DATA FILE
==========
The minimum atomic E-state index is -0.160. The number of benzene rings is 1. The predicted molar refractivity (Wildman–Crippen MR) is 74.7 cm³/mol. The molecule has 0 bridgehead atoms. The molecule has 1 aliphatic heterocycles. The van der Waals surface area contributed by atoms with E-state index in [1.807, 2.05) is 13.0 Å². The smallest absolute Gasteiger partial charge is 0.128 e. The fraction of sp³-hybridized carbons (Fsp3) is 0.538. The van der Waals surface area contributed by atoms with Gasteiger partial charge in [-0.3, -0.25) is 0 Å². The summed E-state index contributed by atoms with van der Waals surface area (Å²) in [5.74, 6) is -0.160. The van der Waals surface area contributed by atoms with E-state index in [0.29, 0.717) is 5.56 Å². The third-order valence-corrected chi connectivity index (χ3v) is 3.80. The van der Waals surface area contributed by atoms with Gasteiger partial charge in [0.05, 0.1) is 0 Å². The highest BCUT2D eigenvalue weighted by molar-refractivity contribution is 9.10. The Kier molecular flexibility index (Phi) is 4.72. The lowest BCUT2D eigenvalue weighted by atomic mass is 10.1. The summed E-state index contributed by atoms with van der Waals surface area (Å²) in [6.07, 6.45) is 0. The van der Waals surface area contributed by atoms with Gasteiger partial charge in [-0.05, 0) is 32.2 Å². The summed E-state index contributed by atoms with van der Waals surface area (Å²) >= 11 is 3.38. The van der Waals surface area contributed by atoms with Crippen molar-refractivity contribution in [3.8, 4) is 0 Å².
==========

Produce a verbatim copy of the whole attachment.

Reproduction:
The minimum atomic E-state index is -0.160. The number of benzene rings is 1. The predicted molar refractivity (Wildman–Crippen MR) is 74.7 cm³/mol. The molecule has 0 bridgehead atoms. The molecule has 1 aliphatic heterocycles. The van der Waals surface area contributed by atoms with E-state index in [1.807, 2.05) is 13.0 Å². The smallest absolute Gasteiger partial charge is 0.128 e. The fraction of sp³-hybridized carbons (Fsp3) is 0.538. The van der Waals surface area contributed by atoms with Gasteiger partial charge in [-0.3, -0.25) is 0 Å². The summed E-state index contributed by atoms with van der Waals surface area (Å²) in [5.74, 6) is -0.160. The van der Waals surface area contributed by atoms with E-state index in [0.29, 0.717) is 5.56 Å². The third-order valence-corrected chi connectivity index (χ3v) is 3.80. The van der Waals surface area contributed by atoms with Gasteiger partial charge in [0.05, 0.1) is 0 Å². The highest BCUT2D eigenvalue weighted by molar-refractivity contribution is 9.10. The Kier molecular flexibility index (Phi) is 4.72. The lowest BCUT2D eigenvalue weighted by atomic mass is 10.1. The summed E-state index contributed by atoms with van der Waals surface area (Å²) in [6.07, 6.45) is 0. The van der Waals surface area contributed by atoms with Gasteiger partial charge in [-0.05, 0) is 32.2 Å². The summed E-state index contributed by atoms with van der Waals surface area (Å²) >= 11 is 3.38. The van der Waals surface area contributed by atoms with Crippen molar-refractivity contribution in [3.8, 4) is 0 Å².